From the old to the new
Before we move ahead in this period of transition from the old to the new I would like to acknowledge the challenges and accomplishments of the previous year and express my gratitude to all those who have contributed to the success of our endeavour. Our collective mission is to transform the society through the provision of relevant post-secondary education. As a city university we feel we have a special responsibility to respond to the pressing issues of our times and participate in the restoration of community. In addition, as educators we believe we have an important role to play in dispelling the ignorance that causes us to harm one another and our natural environment and to enliven ideas and practices that contribute to our well-being.
Good theory, good practice
From this perspective knowledge making, learning and instruction take on a different significance and require a different approach. It is for this reason that the integration of theory and practice and instruction by scholar/practitioners are central to our approach. The test of good theory is its value in making a difference in the everyday lives and relationships of people and the test of good instruction is its capacity to initiate learners in communities of practice and successively, over time prepare them for practice. In this context, the unique characteristics of the scholar/practitioner are critical. Scholar/practitioners are individuals deeply involved in theoretically and dialogically informed practice. Though their concerns are pragmatic they have never given up on the learning process. It is their weathered faces that are seen making presentations at conferences; participating on panels; asking questions from the floor; scribbling notes; publishing papers; carrying around books with well worn pages; restlessly poking the seaweed on the internet; and singing and dancing in celebration of learning. It is not enough for them to profit from their status and expertise; they feel compelled to pass it forward. For far too little compensation they stand on the street corners of the agora and share their thoughts with whoever comes along or, increasingly in our times, peck it out on the keyboard over the wires and the distance. This is who we are and who we aspire to be.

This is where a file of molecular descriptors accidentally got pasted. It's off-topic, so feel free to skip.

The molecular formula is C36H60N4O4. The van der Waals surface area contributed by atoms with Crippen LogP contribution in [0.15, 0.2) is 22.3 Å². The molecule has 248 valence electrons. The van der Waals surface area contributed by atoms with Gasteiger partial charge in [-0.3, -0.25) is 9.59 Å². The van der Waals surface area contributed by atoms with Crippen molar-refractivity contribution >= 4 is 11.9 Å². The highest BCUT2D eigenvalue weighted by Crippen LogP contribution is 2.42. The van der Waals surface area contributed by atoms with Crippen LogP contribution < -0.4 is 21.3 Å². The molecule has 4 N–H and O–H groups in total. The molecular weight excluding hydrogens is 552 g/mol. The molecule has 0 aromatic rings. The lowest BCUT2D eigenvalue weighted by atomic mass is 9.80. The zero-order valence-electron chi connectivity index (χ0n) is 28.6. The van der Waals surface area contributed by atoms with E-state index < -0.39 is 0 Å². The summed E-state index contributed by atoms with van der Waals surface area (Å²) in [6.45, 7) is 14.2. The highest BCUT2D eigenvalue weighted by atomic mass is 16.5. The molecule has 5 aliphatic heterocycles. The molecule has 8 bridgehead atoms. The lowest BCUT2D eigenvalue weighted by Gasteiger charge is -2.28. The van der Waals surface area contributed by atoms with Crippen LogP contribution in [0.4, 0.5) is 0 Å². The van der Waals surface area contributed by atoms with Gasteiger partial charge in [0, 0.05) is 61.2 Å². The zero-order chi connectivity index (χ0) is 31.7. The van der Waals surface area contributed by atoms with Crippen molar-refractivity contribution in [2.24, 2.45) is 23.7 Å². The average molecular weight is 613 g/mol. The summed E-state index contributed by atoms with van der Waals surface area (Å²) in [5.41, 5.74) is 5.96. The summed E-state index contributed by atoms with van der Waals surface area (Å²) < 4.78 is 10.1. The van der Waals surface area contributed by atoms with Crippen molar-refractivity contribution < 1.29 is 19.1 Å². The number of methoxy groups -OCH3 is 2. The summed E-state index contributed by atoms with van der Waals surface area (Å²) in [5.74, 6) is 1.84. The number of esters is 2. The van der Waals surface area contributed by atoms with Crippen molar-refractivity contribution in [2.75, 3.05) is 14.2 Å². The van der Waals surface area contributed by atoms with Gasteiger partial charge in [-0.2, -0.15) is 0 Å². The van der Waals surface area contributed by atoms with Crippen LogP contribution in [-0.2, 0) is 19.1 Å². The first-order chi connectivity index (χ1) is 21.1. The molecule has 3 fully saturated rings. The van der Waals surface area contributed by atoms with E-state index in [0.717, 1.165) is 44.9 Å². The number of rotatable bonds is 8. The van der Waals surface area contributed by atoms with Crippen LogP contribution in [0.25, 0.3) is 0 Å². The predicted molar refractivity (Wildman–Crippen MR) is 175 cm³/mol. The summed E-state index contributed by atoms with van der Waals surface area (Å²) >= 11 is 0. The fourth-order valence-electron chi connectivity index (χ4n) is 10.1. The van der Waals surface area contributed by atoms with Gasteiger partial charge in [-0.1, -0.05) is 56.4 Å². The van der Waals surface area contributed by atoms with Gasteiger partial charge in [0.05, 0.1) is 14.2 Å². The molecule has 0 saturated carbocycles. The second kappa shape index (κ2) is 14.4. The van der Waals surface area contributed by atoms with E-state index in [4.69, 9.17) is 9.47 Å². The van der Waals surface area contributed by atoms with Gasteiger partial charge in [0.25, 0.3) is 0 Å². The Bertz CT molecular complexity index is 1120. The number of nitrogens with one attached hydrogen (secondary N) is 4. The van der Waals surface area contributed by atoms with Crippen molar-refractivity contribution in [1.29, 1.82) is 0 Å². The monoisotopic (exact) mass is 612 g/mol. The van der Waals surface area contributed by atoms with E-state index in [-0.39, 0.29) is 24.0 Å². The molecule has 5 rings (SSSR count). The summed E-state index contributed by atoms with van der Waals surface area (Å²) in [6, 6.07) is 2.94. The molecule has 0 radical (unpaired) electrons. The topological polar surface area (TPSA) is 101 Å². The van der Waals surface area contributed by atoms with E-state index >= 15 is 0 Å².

In expressing gratitude, let me also thank our colleagues in Seattle, now and in the past. City University of Seattle has provided us a home and a framework within which to explore and develop this approach to post-secondary education. Thanks to all our Associate Faculty who deliver where the rubber hits the road in the classroom and in the community. Thanks to all our students and alumni whose enthusiastic engagement makes it all worthwhile. Finally, thanks to all who have contributed to the success of our endeavours.
Definitive steps forward
Over the past year, we have taken several definitive steps forward in expanding our offerings and clarifying our identity as a distinctly Canadian educators and programs. In accord with our strategic plan we have added a growing Continuing Education and Community Engagement program led by Gerry Zipursky. One of this program’s significant accomplishments this year has been the implementation of the Executive Leadership – Non-Profit Societies certificate program and this program’s sponsorship by Social Venture Partners Vancouver. Executive Leadership will soon be complemented by the inception of an MEd Certificate in Applied School Counselling developed in partnership with several school districts.
Late in the year, the Alberta Ministry of Education announced the approval of our MEd – Leadership program under the direction of Heather Henderson. With the guidance of prominent educator and Provost Emeritus of the University of the Fraser Valley, Dianne Common we have been further enhancing scholarship and academic rigour at CityU in Canada culminating in the establishment of standards for our recently announced Western Canadian Research fund. As the New Year begins we are uploading content to cityuniversity.ca and setting up a Canadian Facebook page. As we enter this New Year we are ‘under one roof’ with the Advising and Site teams now reporting through the Canadian organization.